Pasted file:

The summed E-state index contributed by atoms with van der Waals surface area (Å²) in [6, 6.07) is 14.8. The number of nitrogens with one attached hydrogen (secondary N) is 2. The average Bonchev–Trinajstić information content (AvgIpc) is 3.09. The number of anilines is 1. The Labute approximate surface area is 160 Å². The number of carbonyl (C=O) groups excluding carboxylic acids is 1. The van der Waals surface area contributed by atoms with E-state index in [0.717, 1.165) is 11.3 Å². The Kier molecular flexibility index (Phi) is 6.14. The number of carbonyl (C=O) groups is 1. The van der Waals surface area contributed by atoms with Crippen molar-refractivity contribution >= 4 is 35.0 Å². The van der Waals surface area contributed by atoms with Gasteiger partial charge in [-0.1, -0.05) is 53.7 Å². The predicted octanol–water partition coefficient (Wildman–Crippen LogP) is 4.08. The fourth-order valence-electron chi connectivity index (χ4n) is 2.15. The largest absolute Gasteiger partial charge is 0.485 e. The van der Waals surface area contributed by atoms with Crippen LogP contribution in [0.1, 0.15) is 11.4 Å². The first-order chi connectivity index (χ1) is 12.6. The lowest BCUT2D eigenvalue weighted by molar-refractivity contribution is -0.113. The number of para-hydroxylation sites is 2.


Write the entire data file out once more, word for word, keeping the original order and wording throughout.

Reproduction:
The summed E-state index contributed by atoms with van der Waals surface area (Å²) in [6, 6.07) is 14.8. The number of nitrogens with one attached hydrogen (secondary N) is 2. The average Bonchev–Trinajstić information content (AvgIpc) is 3.09. The number of anilines is 1. The Labute approximate surface area is 160 Å². The number of carbonyl (C=O) groups excluding carboxylic acids is 1. The van der Waals surface area contributed by atoms with E-state index in [0.717, 1.165) is 11.3 Å². The Kier molecular flexibility index (Phi) is 6.14. The number of carbonyl (C=O) groups is 1. The van der Waals surface area contributed by atoms with Crippen molar-refractivity contribution >= 4 is 35.0 Å². The van der Waals surface area contributed by atoms with Gasteiger partial charge in [-0.1, -0.05) is 53.7 Å². The predicted octanol–water partition coefficient (Wildman–Crippen LogP) is 4.08. The fourth-order valence-electron chi connectivity index (χ4n) is 2.15. The largest absolute Gasteiger partial charge is 0.485 e. The van der Waals surface area contributed by atoms with Crippen LogP contribution in [0.1, 0.15) is 11.4 Å². The first-order chi connectivity index (χ1) is 12.6. The lowest BCUT2D eigenvalue weighted by molar-refractivity contribution is -0.113. The number of para-hydroxylation sites is 2.